Zachary Abraham is chief human resources officer for McKinley Carter Wealth Services in Wheeling, W.Va. He discusses the firm's new process for evaluating staff performance, how it determines salaries and why basing short-term incentive pay on achieving specific individual metrics can improve the overall performance of the firm.
What is the review process like at your firm? Does it continue throughout the year or is it done at the end of the year?
We embarked on a new program in 2012 where we hold biweekly performance meetings focused around specific metrics for the roles of each individual. The meetings are geared toward what's driving the business. So, for instance, a support person may have a metric tied to the support process for the adviser. Advisers may have a target for gross new business. And the firm goal is to bring in X amount of new business. We also conduct two semiannual reviews where we look at the whole year in terms of performance. Sometime in January, we will wrap up the review process for the second half of 2012.
Why did your firm decide to implement a new review process this year?
We worked hand in hand with Scott Ferraro's firm (Pepin Consulting) and decided to structure a short-term and long-term incentive plan. The short term revolves around how you manage performance so they can achieve their goals; you can't set insurmountable goals or else the program fails. We needed some structure, and so the way we had those conversations is, we directly linked to how each department and team operates around the greater firm. As a best practice, we decided we should have biweekly meetings, but at some point in time, they could be triweekly.
Does the staff seem to appreciate this new process where the reviews are more frequent?
Well, our biweeklies are more like check-ins; we are helping to guide them and get them focusing on the right things to achieve those metrics. We designed those to look at what resources you may need and to get the resources to help you achieve those goals. From a managerial perspective, it's hard to remember a whole year of accomplishments or failures. But I think the staff is appreciative of it and see the incentive of it. It gives everyone a more intense focus on what's really driving this organization. Each employee has no more than six metrics, and most have four or five. We use both financial and nonfinancial metrics, and the goal is to keep the performance of the firm very high.
What bonus payout structure does your firm use?
We have the short-term incentive plan, which means we don't give out ad-hoc bonuses. We feel like this has less subjectivity and more objectivity. There's a performance benefit to this, but also, from a risk management perspective, it protects you from questions about why bonuses were given to some and not others. The short-term incentives capture metrics and weight metrics, and the bonus will be a percentage of your base salary. We work that into budgetary process as well, and the bonus will be between 20% and 30% of the base compensation for an adviser.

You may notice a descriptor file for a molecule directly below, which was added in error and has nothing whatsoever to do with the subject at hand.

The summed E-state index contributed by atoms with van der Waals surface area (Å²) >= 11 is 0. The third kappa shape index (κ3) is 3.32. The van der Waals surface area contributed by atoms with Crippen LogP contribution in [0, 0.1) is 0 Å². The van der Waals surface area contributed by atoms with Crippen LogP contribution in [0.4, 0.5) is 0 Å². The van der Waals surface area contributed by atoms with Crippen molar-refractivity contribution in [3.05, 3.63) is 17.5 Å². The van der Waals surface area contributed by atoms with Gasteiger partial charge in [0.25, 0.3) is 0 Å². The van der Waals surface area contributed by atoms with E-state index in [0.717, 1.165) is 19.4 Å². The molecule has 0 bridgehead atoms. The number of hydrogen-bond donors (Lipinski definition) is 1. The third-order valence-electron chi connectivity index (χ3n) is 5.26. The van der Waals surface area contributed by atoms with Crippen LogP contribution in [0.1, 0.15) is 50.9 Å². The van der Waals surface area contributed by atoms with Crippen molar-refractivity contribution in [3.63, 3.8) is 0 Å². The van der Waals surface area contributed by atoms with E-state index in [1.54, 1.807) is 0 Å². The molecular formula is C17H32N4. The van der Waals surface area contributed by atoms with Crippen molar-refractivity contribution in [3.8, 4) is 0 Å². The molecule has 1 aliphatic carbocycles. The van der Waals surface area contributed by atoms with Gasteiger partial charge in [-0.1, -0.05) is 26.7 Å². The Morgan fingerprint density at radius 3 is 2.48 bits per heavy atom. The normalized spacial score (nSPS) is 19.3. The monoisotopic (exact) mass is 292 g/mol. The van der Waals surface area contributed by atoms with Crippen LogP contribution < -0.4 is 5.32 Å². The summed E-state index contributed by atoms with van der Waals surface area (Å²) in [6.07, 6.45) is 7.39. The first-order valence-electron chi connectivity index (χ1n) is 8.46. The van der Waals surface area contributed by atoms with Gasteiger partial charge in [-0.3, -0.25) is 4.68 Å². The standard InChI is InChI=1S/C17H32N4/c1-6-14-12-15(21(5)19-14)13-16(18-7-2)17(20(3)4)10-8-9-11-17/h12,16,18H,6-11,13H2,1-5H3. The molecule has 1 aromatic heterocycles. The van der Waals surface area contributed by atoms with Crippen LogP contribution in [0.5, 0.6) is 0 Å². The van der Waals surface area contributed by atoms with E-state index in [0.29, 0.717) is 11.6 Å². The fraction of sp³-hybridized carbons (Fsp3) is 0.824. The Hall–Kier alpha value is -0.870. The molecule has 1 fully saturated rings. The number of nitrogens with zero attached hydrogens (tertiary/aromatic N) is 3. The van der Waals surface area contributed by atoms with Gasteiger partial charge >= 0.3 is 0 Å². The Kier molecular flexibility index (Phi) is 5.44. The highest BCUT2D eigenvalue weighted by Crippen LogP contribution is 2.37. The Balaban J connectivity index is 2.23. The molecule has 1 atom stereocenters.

So if an adviser is making $100,000 as a base salary, for instance, the bonus could be $20,000. It all depends on how much they accumulate in terms of the metrics. A part of it is also tied to the overall performance of the firm. It could be 20% tied to the firm and 80% to the individual. So if an adviser hits it out of the park and hits all the metrics, but the other advisers don't perform as well, the adviser won't get the portion of the bonus tied to the firm. So in this example, he or she would get $16,000, but not the other $4,000 of the bonus. In 2013, we are looking to expand those metrics which could be tied to a specific team or department or geographic region.
What was the review process and bonus structure like before you implemented this new program?
We had annual reviews and periodic check-ins, but they weren't built into any plan. We did have some formality around that, but it just wasn't as structured. Advisers got paid out quarterly bonuses based on gross new business, but we didn't see the results we wanted to there. There were also ad-hoc discretionary bonuses given out typically at year-end. The problem is that there really wasn't any synergistic way for people to realize how their contributions were being recognized. A client coordinator that supported [an adviser's] efforts didn't get rewarded for that, so he may say, “I'm doing a lot of this work to free you up to do your work, and why am I not getting a bonus?” It created some silos. But now there's incentive to how the adviser does for the client coordinator. Also, we're starting to have broader conversations around the firm goals and what that means to each department, and so they can prioritize what's important to meet the firm's objectives and their own individual objectives.
How does the firm approach its annual salary planning?
We take a look at base rates and wage scales biannually to make sure they are competitive in the marketplace. Compensation is partly tied to base salary, and the other part of that is the short-term incentive component. The STI is based on performance, so there is compensation at risk. That means the base has to be adequate enough or you can't stay competitive. But when you take the base and then add the STI portion, if the firm does well, that STI can put you over 100% for the year. You don't want it too low or too high, because if it's too low, you won't get the right people, and if it's too high, you may not have the ability to change [performance]. You have to have a solid-enough base to where if you're moving from another firm, it makes sense to do that. The STI variable is also tied to what role you have in the firm. Someone in sales would have a higher percentage of compensation tied to STI than an administrative assistant. We look at the influence someone has on the performance of the firm and arrive at a certain percentage level.